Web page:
Education in Hong Kong
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The Education Bureau has said it is formulating guidelines to be released this year. Photo: Shutterstock Images

8 Hong Kong teachers deregistered for life in first 4 months of 2022, more than last year’s total, including man who emailed colleagues on ‘improper same-sex relationship’ with ex-student

  • The number was more than the total of seven in the whole of last year
  • Other cases of warning, reprimand and advice involve inappropriate subjects taught and hate or provoking speech
William Yiu

Eight Hong Kong teachers were deregistered for life in the first four months of this year, more than the total in the whole of 2021, including a man accused of sending an email to colleagues claiming he had an “improper same-sex relationship” with a former student.

Seven teachers were disqualified last year. The Education Bureau revealed it had received a total of 502 cases related to suspected professional misconduct of teachers from 2019 to 2021, among which more than two-thirds, or 344, were related to the anti-government protests three years ago.

Four letters of reprimand, 14 warning letters, three written advice and four verbal reminders were also issued to teachers. Photo: Shutterstock Images

Of the eight teachers who had their registration cancelled between January and April, the bureau said one had sent an email to all peers in his school, admitting he had an improper relationship with a male alumnus, after which he had switched targets to a female student.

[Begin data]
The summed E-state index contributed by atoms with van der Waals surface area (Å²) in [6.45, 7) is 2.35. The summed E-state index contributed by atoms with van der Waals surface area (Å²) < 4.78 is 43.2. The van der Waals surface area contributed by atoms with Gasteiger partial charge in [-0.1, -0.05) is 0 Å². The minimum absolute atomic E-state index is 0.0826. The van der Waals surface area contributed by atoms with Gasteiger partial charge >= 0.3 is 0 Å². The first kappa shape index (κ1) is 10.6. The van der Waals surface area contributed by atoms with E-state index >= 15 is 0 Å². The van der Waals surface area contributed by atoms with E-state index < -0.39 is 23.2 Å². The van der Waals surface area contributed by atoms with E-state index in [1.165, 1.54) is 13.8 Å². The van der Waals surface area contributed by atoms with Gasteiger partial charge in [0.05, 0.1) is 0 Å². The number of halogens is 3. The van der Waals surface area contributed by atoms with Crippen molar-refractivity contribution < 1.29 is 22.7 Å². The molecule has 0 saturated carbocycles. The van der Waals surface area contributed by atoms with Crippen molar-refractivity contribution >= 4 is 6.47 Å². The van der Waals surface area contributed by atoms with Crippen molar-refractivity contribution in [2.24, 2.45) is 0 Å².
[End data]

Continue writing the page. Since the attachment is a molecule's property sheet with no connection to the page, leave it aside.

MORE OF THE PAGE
“The investigation revealed that the teacher gave valuable gifts and money to the [current] student and asked her not to tell her parents. This teacher also sent a large number of messages to that student, the content of which went far beyond teacher-student relations,” according to a document the bureau sent to the Legislative Council.

“That teacher also used different ways, including wandering near the student’s home to force the girl to meet him.”

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Another disqualified teacher was an examiner for the Diploma of Secondary Education tests, the city’s university entrance papers. The teacher disclosed exam questions to another person, who posted them online. The educator was eventually jailed for conspiracy to commit misconduct in public office.

A third deregistered teacher was jailed for criminal damage.

Meanwhile, four reprimand letters, 14 warning letters, three written advice and four verbal reminders were issued to teachers following investigation. Many of the cases, including the deregistrations, involved inappropriate teaching in classes, inappropriate management of students’ misbehaviour, going beyond teacher-student relations, breach of integrity, delivering hate and provoking messages and committing crimes.

In one case, a teacher was reprimanded after being found to have “intentionally mentioned a controversial political event in a class period at junior primary level”, and asked students to conduct an online search on the event.

The bureau said the teacher’s behaviour was “totally irresponsible” as “true and fake information spreads on the internet” and students of tender age could be easily misled as they did not have the ability to distinguish right from wrong.

Without identifying the event, the bureau said it involved complicated political and social issues and was not an appropriate subject for primary school students.

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The bureau said it was formulating a set of guidelines on teachers’ professional conduct set to be promulgated this year.

“It will clearly illustrate the professional conduct and proper behaviour required from teachers. Examples will also be provided to clearly illustrate to the teaching profession the expectation of society on teachers’ professional behaviour to help teachers be mindful of their words and deeds and be law-abiding,” it said.